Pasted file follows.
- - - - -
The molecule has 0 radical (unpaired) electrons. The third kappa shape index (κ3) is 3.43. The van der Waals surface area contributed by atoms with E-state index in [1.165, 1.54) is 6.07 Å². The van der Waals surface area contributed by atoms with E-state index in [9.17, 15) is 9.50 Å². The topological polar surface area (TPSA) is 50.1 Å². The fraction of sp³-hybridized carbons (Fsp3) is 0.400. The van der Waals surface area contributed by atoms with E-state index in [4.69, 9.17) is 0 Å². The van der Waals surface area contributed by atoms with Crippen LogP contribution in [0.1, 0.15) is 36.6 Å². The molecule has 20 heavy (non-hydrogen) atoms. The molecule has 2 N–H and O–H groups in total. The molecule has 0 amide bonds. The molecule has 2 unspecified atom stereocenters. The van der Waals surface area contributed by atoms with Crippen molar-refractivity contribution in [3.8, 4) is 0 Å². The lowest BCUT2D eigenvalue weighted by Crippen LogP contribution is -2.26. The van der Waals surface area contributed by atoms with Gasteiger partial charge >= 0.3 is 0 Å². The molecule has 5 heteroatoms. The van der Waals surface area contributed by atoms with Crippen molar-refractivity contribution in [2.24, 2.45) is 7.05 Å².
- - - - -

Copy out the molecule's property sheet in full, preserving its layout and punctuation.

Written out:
The molecule has 0 radical (unpaired) electrons. The third kappa shape index (κ3) is 3.43. The van der Waals surface area contributed by atoms with E-state index in [1.165, 1.54) is 6.07 Å². The van der Waals surface area contributed by atoms with E-state index in [9.17, 15) is 9.50 Å². The topological polar surface area (TPSA) is 50.1 Å². The fraction of sp³-hybridized carbons (Fsp3) is 0.400. The van der Waals surface area contributed by atoms with E-state index in [4.69, 9.17) is 0 Å². The van der Waals surface area contributed by atoms with Crippen LogP contribution in [0.1, 0.15) is 36.6 Å². The molecule has 20 heavy (non-hydrogen) atoms. The molecule has 2 N–H and O–H groups in total. The molecule has 0 amide bonds. The molecule has 2 unspecified atom stereocenters. The van der Waals surface area contributed by atoms with Crippen molar-refractivity contribution in [3.8, 4) is 0 Å². The lowest BCUT2D eigenvalue weighted by Crippen LogP contribution is -2.26. The van der Waals surface area contributed by atoms with Gasteiger partial charge >= 0.3 is 0 Å². The molecule has 5 heteroatoms. The van der Waals surface area contributed by atoms with Crippen molar-refractivity contribution in [2.24, 2.45) is 7.05 Å².